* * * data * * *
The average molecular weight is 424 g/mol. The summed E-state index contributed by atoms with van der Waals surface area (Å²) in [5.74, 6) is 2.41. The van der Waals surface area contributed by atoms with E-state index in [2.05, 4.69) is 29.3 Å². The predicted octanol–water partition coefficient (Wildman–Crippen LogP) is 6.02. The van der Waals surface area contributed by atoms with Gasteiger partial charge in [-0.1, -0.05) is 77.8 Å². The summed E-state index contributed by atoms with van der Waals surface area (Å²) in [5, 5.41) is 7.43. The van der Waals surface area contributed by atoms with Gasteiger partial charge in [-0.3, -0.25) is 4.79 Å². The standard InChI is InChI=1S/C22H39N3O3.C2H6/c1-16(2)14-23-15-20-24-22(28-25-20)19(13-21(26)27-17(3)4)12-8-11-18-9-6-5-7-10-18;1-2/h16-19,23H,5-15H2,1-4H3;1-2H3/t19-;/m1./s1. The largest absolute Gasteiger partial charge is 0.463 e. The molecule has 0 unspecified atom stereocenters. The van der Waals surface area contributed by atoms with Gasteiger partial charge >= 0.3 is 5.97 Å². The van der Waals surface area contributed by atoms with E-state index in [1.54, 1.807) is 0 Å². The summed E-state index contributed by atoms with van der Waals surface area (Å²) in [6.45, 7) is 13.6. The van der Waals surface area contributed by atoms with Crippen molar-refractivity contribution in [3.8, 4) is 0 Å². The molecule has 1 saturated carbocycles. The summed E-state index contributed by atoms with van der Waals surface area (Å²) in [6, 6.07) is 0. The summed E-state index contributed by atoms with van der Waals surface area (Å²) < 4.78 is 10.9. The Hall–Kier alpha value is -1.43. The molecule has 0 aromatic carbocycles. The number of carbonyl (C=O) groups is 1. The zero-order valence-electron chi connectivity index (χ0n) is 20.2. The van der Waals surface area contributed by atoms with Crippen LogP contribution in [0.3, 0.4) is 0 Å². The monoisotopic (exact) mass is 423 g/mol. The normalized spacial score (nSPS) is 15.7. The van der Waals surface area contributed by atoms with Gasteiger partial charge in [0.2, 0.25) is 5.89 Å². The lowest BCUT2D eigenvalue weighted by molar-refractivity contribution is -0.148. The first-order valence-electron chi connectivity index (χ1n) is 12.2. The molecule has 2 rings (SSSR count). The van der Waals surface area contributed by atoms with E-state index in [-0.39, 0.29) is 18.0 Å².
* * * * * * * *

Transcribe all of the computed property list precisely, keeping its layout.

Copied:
The average molecular weight is 424 g/mol. The summed E-state index contributed by atoms with van der Waals surface area (Å²) in [5.74, 6) is 2.41. The van der Waals surface area contributed by atoms with E-state index in [2.05, 4.69) is 29.3 Å². The predicted octanol–water partition coefficient (Wildman–Crippen LogP) is 6.02. The van der Waals surface area contributed by atoms with Gasteiger partial charge in [-0.1, -0.05) is 77.8 Å². The summed E-state index contributed by atoms with van der Waals surface area (Å²) in [5, 5.41) is 7.43. The van der Waals surface area contributed by atoms with Gasteiger partial charge in [-0.3, -0.25) is 4.79 Å². The standard InChI is InChI=1S/C22H39N3O3.C2H6/c1-16(2)14-23-15-20-24-22(28-25-20)19(13-21(26)27-17(3)4)12-8-11-18-9-6-5-7-10-18;1-2/h16-19,23H,5-15H2,1-4H3;1-2H3/t19-;/m1./s1. The largest absolute Gasteiger partial charge is 0.463 e. The molecule has 0 unspecified atom stereocenters. The van der Waals surface area contributed by atoms with Gasteiger partial charge >= 0.3 is 5.97 Å². The van der Waals surface area contributed by atoms with E-state index in [1.54, 1.807) is 0 Å². The summed E-state index contributed by atoms with van der Waals surface area (Å²) in [6.45, 7) is 13.6. The van der Waals surface area contributed by atoms with Crippen molar-refractivity contribution in [3.8, 4) is 0 Å². The molecule has 1 saturated carbocycles. The summed E-state index contributed by atoms with van der Waals surface area (Å²) in [6, 6.07) is 0. The summed E-state index contributed by atoms with van der Waals surface area (Å²) < 4.78 is 10.9. The Hall–Kier alpha value is -1.43. The molecule has 0 aromatic carbocycles. The number of carbonyl (C=O) groups is 1. The zero-order valence-electron chi connectivity index (χ0n) is 20.2. The van der Waals surface area contributed by atoms with Crippen LogP contribution in [0.3, 0.4) is 0 Å². The monoisotopic (exact) mass is 423 g/mol. The normalized spacial score (nSPS) is 15.7. The van der Waals surface area contributed by atoms with Gasteiger partial charge in [0.2, 0.25) is 5.89 Å². The lowest BCUT2D eigenvalue weighted by molar-refractivity contribution is -0.148. The first-order valence-electron chi connectivity index (χ1n) is 12.2. The molecule has 2 rings (SSSR count). The van der Waals surface area contributed by atoms with E-state index in [-0.39, 0.29) is 18.0 Å².